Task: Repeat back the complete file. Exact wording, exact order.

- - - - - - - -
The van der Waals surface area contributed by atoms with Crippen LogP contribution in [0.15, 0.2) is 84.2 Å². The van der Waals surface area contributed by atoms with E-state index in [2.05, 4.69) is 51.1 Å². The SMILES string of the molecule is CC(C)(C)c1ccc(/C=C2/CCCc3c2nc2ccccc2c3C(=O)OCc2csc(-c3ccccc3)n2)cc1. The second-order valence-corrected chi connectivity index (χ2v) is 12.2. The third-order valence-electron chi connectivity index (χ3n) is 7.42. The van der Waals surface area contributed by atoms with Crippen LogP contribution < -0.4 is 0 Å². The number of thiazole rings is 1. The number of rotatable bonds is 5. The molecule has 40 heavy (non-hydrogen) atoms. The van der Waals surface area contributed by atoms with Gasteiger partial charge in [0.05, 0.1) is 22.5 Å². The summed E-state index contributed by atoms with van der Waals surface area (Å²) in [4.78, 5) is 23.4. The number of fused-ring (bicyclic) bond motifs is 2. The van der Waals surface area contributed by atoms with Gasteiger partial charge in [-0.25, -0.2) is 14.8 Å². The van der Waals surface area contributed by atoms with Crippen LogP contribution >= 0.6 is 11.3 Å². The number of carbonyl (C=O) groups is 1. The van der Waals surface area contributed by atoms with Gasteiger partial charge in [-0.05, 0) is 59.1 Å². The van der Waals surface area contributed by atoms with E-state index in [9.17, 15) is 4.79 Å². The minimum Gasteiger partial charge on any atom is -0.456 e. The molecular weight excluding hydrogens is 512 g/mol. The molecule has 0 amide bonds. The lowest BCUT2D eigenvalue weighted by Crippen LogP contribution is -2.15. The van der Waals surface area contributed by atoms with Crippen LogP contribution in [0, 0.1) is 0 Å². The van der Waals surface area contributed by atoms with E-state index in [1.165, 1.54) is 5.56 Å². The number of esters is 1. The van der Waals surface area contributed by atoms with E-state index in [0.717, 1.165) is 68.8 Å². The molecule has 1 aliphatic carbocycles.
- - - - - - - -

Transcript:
The van der Waals surface area contributed by atoms with Crippen LogP contribution in [0.15, 0.2) is 84.2 Å². The van der Waals surface area contributed by atoms with E-state index in [2.05, 4.69) is 51.1 Å². The SMILES string of the molecule is CC(C)(C)c1ccc(/C=C2/CCCc3c2nc2ccccc2c3C(=O)OCc2csc(-c3ccccc3)n2)cc1. The second-order valence-corrected chi connectivity index (χ2v) is 12.2. The third-order valence-electron chi connectivity index (χ3n) is 7.42. The van der Waals surface area contributed by atoms with Crippen LogP contribution < -0.4 is 0 Å². The number of thiazole rings is 1. The number of rotatable bonds is 5. The molecule has 40 heavy (non-hydrogen) atoms. The van der Waals surface area contributed by atoms with Gasteiger partial charge in [0.05, 0.1) is 22.5 Å². The summed E-state index contributed by atoms with van der Waals surface area (Å²) in [4.78, 5) is 23.4. The number of fused-ring (bicyclic) bond motifs is 2. The van der Waals surface area contributed by atoms with Gasteiger partial charge in [-0.25, -0.2) is 14.8 Å². The van der Waals surface area contributed by atoms with Crippen LogP contribution >= 0.6 is 11.3 Å². The number of carbonyl (C=O) groups is 1. The van der Waals surface area contributed by atoms with Gasteiger partial charge in [-0.05, 0) is 59.1 Å². The van der Waals surface area contributed by atoms with E-state index in [9.17, 15) is 4.79 Å². The minimum Gasteiger partial charge on any atom is -0.456 e. The molecular weight excluding hydrogens is 512 g/mol. The molecule has 0 amide bonds. The lowest BCUT2D eigenvalue weighted by Crippen LogP contribution is -2.15. The van der Waals surface area contributed by atoms with Crippen LogP contribution in [0, 0.1) is 0 Å². The van der Waals surface area contributed by atoms with E-state index in [1.165, 1.54) is 5.56 Å². The number of esters is 1. The van der Waals surface area contributed by atoms with E-state index in [0.717, 1.165) is 68.8 Å². The molecule has 1 aliphatic carbocycles.